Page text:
Before and after: How the Sedin twins sparked their Hall-of-Fame ascension

Iain MacIntyre and Jesse Fuchs discuss Vancouver Canucks' Daniel and Henrik Sedin's unlikely rise into the Hockey Hall of Fame and what it was like to cover Roberto Luongo's unique personality through the more difficult stretches in his career.

TORONTO – Everyone has a before and after.

No matter what you do, if you learn from your experiences and evolve and grow as a person, you are better and smarter at the end than you were at the beginning. Professional athletes – the good ones – are like that.

But few have had an evolution as dramatic and unforeseen as what Henrik and Daniel Sedin achieved. They began their National Hockey League careers slow, physically-weak and belittled, and are ending them with induction Monday into the Hockey Hall of Fame as the greatest players in Vancouver Canucks history.

Fewer people still have had so clear a turning point, that definable moment when they crossed the canyon separating the “before” and “after” parts, as the Sedins did in 2005.

So much has been written about the Swedish twins, who combined for 2,111 points over 17 seasons in Vancouver, that their development story is well known. It should be a blueprint for current Canucks.

But that unmistakable moment of change for the Sedins, when like a continental divide all the water running in one direction suddenly shifted and started flowing the other way, remained largely unreported.

That’s the way everyone involved intended it when the trajectory of both the twins and the Canucks franchise shifted seismically after an extraordinary July summit in London, England, 17 years ago.

For parts of two days, the Sedins, agent J.P. Barry, Canuck general manager Dave Nonis and coach Marc Crawford met in London’s West End to talk about the forwards’ concern over their roles and whether, if they continued to improve, there would be room for them to grow into core players in Vancouver.

“In a sense, the Canucks were close to losing them because they weren’t being utilized,” Barry told Sportsnet on Thursday. “And if they decided that this wasn’t going to work, you knew they were not going to change their minds.

“I don’t think their unhappiness came up until they went home (during the 2004-05 lockout). It was like, maybe this isn’t the right team for us. Maybe they don’t really value us. And that’s what it came to. It was like a crossroads.”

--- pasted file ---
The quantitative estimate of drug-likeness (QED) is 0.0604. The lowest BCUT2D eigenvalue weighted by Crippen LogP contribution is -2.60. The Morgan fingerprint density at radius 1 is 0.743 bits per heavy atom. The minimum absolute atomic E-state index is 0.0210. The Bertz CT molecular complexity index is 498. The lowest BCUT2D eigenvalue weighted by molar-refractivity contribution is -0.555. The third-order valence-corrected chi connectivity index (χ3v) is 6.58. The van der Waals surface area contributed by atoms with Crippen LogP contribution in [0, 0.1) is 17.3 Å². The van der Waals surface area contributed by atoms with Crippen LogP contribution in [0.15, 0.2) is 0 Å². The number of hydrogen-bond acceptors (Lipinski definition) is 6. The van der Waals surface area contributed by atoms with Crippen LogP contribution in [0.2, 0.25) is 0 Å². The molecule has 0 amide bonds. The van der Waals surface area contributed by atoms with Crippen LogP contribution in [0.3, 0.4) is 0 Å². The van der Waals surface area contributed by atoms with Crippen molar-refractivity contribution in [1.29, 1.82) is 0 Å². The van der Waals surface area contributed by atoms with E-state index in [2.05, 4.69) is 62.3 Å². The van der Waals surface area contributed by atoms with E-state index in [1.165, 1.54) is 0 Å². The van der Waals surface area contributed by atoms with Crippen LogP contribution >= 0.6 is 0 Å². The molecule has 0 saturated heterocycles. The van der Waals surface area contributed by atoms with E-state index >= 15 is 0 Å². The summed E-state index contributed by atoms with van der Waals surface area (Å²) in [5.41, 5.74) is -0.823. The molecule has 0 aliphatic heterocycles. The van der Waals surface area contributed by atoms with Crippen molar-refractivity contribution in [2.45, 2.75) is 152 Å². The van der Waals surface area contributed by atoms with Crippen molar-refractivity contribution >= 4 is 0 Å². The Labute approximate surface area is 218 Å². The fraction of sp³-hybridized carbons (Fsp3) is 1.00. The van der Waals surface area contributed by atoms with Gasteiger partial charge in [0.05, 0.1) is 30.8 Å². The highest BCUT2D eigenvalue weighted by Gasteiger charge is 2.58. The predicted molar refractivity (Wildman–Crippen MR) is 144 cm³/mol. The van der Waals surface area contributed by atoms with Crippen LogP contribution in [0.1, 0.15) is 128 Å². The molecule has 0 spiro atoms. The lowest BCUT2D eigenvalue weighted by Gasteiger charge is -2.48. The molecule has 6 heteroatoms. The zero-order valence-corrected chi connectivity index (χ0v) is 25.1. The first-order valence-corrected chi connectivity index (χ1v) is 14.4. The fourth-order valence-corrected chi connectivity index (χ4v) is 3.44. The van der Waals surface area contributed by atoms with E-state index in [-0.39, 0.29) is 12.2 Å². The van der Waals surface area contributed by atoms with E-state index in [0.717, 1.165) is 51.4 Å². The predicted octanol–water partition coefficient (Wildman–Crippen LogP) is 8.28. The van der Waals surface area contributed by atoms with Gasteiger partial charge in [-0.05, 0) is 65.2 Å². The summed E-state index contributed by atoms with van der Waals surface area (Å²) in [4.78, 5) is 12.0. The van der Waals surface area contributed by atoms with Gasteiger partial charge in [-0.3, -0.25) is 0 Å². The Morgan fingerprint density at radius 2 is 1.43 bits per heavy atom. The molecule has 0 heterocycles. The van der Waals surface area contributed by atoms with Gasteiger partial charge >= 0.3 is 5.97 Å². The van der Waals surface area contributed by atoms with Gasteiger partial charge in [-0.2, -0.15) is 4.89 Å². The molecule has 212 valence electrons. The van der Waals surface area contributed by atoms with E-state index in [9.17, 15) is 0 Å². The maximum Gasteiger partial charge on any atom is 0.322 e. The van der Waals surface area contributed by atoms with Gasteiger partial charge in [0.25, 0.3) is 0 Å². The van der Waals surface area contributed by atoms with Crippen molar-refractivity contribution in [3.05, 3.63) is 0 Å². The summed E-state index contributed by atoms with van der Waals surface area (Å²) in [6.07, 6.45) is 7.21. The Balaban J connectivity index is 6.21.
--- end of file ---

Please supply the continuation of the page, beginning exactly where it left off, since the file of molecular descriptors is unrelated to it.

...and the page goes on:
During the pre-lockout season of 2003-04, the Canucks were still being led by the formidable West Coast Express line of Markus Naslund, Brendan Morrison and Todd Bertuzzi. After scuffling through their first three NHL seasons, the Sedins were second-line players getting third-line ice time under Crawford.

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Daniel had 18 goals and 54 points despite average ice time of just 13:33. In the pre-analytics age, his 2.56 even-strength points-per-60-minutes put him among the NHL scoring leaders as the dead-puck era was ending. Henrik Sedin had 42 points in 76 games while averaging 14:02.

Restricted free agents a couple of months shy of their 25th birthdays, four years into their careers and having endured much criticism and derision before (and after) turning themselves into solid NHL players, the Sedins simply wanted to know in the summer of ’05 if they had reached a glass ceiling with the Canucks.

“We had been struggling for so many years when we didn’t seem to be able to take that next step,” Henrik explained last week. “We felt like we wanted more responsibility, and we just wanted them to know that, too — that we felt that we could contribute more.”

“We wanted to show that we wanted to take the next step here,” Daniel said. “For Marc, who had been with us so long, I think he needed to hear that.”

Barry had contacted Nonis to tell him about his clients’ concern and the Sedins’ request for a meeting.

“Dave and I talked it through and, obviously, he realized, like, ‘We can’t lose these guys,’” Barry said. “I never did ask for a trade and Dave didn’t want us to get to that point. But we weren’t going to sign another contract until we knew we were on the same page.”

“He called me and said the twins would really like to sit down with you and Marc and discuss the future,” Nonis recalled. “What did we see going forward? They didn’t want it to be like an adversarial thing. . . so we said, ‘Let’s do it somewhere neutral.’ We ended up going to London.”

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Nonis and Crawford flew to London together, game-planning en route. Barry travelled from Canada a day earlier to brief the Sedins, who made the short flight to London from Stockholm.

“I didn’t realize that there was a problem until that point,” Crawford said. “Dave kind of came to me — and I give Dave a lot of credit —  and said: ‘We have to straighten this out. You have to straighten this out.’ I didn’t understand why they were upset. Daniel and Henrik were always such polite, great guys. And even the times that I had given them crap, they were respectful. They shouldn’t have been as respectful as they were. But you’re absolutely right, that was a turning point for them.”

The talks were conversational, amiable and it was quickly apparent to all that both sides wanted the relationship to grow. After meeting at their posh hotel – Barry believes it was during Wimbledon because there were tennis players everywhere – they agreed to go for a walk and some fresh air and ended up in a café at famous Harrods Department Store in Knightsbridge. Later, they had pints in a London pub.